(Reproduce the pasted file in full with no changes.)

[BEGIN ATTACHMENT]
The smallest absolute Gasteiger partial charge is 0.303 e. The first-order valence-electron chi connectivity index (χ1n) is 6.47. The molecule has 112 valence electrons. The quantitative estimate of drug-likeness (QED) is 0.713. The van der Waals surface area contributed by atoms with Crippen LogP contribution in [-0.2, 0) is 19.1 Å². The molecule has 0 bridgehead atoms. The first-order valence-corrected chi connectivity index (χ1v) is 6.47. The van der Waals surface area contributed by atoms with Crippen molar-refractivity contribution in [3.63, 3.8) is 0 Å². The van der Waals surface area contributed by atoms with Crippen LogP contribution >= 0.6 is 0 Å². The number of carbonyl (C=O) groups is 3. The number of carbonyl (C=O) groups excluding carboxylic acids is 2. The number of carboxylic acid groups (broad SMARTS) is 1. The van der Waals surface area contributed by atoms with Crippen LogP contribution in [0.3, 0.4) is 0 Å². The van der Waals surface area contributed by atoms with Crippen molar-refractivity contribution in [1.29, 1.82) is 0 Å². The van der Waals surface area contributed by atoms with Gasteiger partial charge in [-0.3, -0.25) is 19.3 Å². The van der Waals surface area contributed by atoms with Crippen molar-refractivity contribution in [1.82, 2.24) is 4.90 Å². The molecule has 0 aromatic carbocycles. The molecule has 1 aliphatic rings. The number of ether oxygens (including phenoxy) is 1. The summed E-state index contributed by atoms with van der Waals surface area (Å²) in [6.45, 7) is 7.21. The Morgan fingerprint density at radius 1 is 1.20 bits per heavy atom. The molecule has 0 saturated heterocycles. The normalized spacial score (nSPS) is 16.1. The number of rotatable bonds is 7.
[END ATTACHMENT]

The smallest absolute Gasteiger partial charge is 0.303 e. The first-order valence-electron chi connectivity index (χ1n) is 6.47. The molecule has 112 valence electrons. The quantitative estimate of drug-likeness (QED) is 0.713. The van der Waals surface area contributed by atoms with Crippen LogP contribution in [-0.2, 0) is 19.1 Å². The molecule has 0 bridgehead atoms. The first-order valence-corrected chi connectivity index (χ1v) is 6.47. The van der Waals surface area contributed by atoms with Crippen molar-refractivity contribution in [3.63, 3.8) is 0 Å². The van der Waals surface area contributed by atoms with Crippen LogP contribution >= 0.6 is 0 Å². The number of carbonyl (C=O) groups is 3. The number of carbonyl (C=O) groups excluding carboxylic acids is 2. The number of carboxylic acid groups (broad SMARTS) is 1. The van der Waals surface area contributed by atoms with Crippen LogP contribution in [0.3, 0.4) is 0 Å². The van der Waals surface area contributed by atoms with Crippen molar-refractivity contribution in [1.29, 1.82) is 0 Å². The van der Waals surface area contributed by atoms with Gasteiger partial charge in [-0.3, -0.25) is 19.3 Å². The van der Waals surface area contributed by atoms with Crippen molar-refractivity contribution in [1.82, 2.24) is 4.90 Å². The molecule has 0 aromatic carbocycles. The molecule has 1 aliphatic rings. The number of ether oxygens (including phenoxy) is 1. The summed E-state index contributed by atoms with van der Waals surface area (Å²) in [6.45, 7) is 7.21. The Morgan fingerprint density at radius 1 is 1.20 bits per heavy atom. The molecule has 0 saturated heterocycles. The normalized spacial score (nSPS) is 16.1. The number of rotatable bonds is 7.